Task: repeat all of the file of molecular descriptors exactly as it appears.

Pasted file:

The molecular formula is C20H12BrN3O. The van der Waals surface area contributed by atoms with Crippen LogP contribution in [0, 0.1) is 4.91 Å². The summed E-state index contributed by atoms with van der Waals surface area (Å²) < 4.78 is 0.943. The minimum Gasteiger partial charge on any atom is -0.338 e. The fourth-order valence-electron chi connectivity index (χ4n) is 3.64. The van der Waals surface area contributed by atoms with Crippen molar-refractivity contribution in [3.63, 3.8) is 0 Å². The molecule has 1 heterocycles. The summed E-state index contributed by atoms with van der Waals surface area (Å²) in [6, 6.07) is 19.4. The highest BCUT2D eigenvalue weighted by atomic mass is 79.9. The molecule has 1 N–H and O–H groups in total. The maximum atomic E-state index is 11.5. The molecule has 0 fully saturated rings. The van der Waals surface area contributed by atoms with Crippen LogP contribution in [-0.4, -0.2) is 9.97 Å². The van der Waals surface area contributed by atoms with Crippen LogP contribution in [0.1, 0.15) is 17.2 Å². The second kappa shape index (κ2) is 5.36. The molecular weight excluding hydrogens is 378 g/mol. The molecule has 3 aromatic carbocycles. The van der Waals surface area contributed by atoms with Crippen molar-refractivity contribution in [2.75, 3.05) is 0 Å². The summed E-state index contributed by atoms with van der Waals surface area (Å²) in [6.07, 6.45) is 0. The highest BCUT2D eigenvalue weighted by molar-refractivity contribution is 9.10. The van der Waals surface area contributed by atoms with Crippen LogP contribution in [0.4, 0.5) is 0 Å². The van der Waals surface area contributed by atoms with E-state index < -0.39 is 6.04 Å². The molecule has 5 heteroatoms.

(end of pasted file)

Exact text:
The molecular formula is C20H12BrN3O. The van der Waals surface area contributed by atoms with Crippen LogP contribution in [0, 0.1) is 4.91 Å². The summed E-state index contributed by atoms with van der Waals surface area (Å²) < 4.78 is 0.943. The minimum Gasteiger partial charge on any atom is -0.338 e. The fourth-order valence-electron chi connectivity index (χ4n) is 3.64. The van der Waals surface area contributed by atoms with Crippen molar-refractivity contribution in [3.63, 3.8) is 0 Å². The molecule has 1 heterocycles. The summed E-state index contributed by atoms with van der Waals surface area (Å²) in [6, 6.07) is 19.4. The highest BCUT2D eigenvalue weighted by atomic mass is 79.9. The molecule has 1 N–H and O–H groups in total. The maximum atomic E-state index is 11.5. The molecule has 0 fully saturated rings. The van der Waals surface area contributed by atoms with Crippen LogP contribution in [-0.4, -0.2) is 9.97 Å². The van der Waals surface area contributed by atoms with Crippen LogP contribution in [0.1, 0.15) is 17.2 Å². The second kappa shape index (κ2) is 5.36. The molecular weight excluding hydrogens is 378 g/mol. The molecule has 3 aromatic carbocycles. The van der Waals surface area contributed by atoms with Crippen molar-refractivity contribution in [2.75, 3.05) is 0 Å². The summed E-state index contributed by atoms with van der Waals surface area (Å²) in [6.07, 6.45) is 0. The highest BCUT2D eigenvalue weighted by molar-refractivity contribution is 9.10. The van der Waals surface area contributed by atoms with Crippen LogP contribution in [0.4, 0.5) is 0 Å². The van der Waals surface area contributed by atoms with E-state index < -0.39 is 6.04 Å². The molecule has 5 heteroatoms.